448 F2d 393 United States v. Kirk

448 F.2d 393

UNITED STATES of America, Appellee,
Lewis Ray KIRK, Appellant.

No. 71-1216.

United States Court of Appeals, Fourth Circuit.

Argued August 27, 1971.

Decided September 13, 1971.

Raymond W. Russell, Rockville, Md. (Court-appointed counsel), for appellant.

Jean G. Rogers, Asst. U. S. Atty. (George Beall, U. S. Atty., on the brief), for appellee.

Before SOBELOFF, Senior Circuit Judge, and WINTER and RUSSELL, Circuit Judges.


view counter

This is an appeal from a conviction for forging and uttering a United States Treasurer's check. The defendant admitted signing the payee's name to the check, but claimed he did so with the payee's consent because the payee's hands were too shaky to sign the check herself, due to her drinking. The sole issue presented here is whether the questioning of witnesses by the District Judge, sitting without a jury, amounted to such a "vigorous examination" that reversal should be ordered.


The appellant relies upon two instances in which the Judge engaged in the examination of witnesses. Neither of the interrogations which are here complained of was objected to at the trial.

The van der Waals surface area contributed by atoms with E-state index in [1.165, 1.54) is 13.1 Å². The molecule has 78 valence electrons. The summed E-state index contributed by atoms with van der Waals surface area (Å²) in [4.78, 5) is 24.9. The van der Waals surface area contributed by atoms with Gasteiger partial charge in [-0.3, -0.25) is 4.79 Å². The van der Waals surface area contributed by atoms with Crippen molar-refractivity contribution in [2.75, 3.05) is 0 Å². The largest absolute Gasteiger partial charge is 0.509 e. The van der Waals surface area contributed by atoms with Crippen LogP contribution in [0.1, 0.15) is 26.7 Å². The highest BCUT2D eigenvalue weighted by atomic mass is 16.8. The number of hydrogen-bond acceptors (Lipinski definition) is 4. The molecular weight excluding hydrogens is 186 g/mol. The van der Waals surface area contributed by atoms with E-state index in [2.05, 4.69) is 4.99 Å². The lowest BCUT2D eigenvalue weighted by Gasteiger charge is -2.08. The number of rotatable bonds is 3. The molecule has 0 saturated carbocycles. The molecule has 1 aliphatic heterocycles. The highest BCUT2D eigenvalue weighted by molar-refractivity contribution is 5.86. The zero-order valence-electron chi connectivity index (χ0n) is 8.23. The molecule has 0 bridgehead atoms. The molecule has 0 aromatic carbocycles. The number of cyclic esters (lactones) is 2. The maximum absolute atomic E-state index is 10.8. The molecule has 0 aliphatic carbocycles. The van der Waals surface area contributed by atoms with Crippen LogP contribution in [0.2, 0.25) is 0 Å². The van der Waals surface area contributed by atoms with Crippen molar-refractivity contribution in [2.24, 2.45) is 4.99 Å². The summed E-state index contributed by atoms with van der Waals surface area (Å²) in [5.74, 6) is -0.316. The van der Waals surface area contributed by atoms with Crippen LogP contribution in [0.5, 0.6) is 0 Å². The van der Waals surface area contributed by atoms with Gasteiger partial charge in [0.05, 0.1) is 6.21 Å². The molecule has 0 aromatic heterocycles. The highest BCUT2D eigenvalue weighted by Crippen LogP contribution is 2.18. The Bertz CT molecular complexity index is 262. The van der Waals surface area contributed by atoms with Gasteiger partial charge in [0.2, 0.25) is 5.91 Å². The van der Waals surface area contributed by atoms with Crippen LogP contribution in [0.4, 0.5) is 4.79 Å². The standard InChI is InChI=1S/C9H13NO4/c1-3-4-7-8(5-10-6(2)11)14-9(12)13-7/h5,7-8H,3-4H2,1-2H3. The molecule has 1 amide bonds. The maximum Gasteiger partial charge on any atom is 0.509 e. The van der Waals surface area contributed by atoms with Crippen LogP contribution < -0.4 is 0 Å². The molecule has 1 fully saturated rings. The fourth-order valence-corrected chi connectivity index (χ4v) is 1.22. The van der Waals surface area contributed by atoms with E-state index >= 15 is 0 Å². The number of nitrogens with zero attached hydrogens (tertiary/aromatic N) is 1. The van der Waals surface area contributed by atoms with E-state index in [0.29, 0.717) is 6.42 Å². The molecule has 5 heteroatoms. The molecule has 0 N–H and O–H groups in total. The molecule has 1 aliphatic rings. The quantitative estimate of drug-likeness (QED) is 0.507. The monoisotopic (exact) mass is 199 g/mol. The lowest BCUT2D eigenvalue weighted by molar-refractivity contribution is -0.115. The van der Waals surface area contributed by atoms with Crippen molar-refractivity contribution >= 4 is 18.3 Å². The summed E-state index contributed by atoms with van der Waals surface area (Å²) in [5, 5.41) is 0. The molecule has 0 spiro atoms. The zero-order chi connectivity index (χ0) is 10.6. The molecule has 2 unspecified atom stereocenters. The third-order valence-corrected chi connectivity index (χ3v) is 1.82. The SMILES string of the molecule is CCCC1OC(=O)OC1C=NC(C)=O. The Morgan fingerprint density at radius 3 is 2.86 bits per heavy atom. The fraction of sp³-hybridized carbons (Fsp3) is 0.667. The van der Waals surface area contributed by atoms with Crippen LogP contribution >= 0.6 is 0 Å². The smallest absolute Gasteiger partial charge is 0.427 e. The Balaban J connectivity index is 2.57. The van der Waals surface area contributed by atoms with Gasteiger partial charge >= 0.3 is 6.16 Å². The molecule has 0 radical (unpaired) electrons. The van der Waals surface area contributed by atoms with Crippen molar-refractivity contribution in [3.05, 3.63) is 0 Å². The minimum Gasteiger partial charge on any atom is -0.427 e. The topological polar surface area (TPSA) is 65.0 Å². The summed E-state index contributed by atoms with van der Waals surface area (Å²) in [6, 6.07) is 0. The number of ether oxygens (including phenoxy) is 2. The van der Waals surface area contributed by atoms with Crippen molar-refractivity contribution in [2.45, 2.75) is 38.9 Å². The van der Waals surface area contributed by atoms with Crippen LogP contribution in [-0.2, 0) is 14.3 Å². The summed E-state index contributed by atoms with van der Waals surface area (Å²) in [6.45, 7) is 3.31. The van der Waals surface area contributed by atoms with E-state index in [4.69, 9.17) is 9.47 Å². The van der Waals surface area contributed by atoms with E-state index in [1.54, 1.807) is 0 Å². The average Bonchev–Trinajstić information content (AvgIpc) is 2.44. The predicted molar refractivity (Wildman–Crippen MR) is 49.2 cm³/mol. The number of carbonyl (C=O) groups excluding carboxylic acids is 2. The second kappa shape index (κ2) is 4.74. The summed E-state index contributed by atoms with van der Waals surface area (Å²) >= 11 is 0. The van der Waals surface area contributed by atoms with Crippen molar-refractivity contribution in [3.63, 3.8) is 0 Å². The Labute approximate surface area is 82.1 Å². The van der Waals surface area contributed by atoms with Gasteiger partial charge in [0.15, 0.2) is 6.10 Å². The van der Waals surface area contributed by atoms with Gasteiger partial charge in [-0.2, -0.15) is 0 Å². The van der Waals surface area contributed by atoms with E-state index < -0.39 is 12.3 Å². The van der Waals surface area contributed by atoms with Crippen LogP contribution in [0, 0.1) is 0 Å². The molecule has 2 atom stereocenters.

The first was when the Judge sought elaboration of defendant's testimony concerning the amount of drinking which occurred the night before the alleged forgery. Reviewing the transcript, we are convinced the District Judge was properly attempting to gain a clear understanding of facts crucial to the success of the defense. We find no error and no prejudice from the questions or answers.


The second incident objected to was the Judge's interrogation of two United States Treasury agents who had separately questioned the defendant about the case before the trial. The Judge directed questions to these government witnesses concerning the voluntariness of the statements they elicited in those interviews. The Judge sought to ascertain if the defendant appeared to understand the subject matter of the interview, whether he asked at any time for a lawyer, whether he complained about the conditions of his confinement or appeared to be in need of sleep. The answers led the Judge to conclude that the defendant's statements were voluntarily given under the Miranda standards. We perceive no error in the Judge's participation, which appears to us to have been undertaken in the defendant's interest, and also not objected to. Indeed, the obvious aim of his questions was to uncover any possible impropriety in the Treasury agents' conduct in obtaining statements from the defendant. The Trial Judge acted commendably, merely performing the duty imposed upon him by United States v. Inman, 352 F.2d 954 (4th Cir. 1965), to make sure that the statements were voluntary beyond a reasonable doubt.


Accordingly, the judgment of the District Court is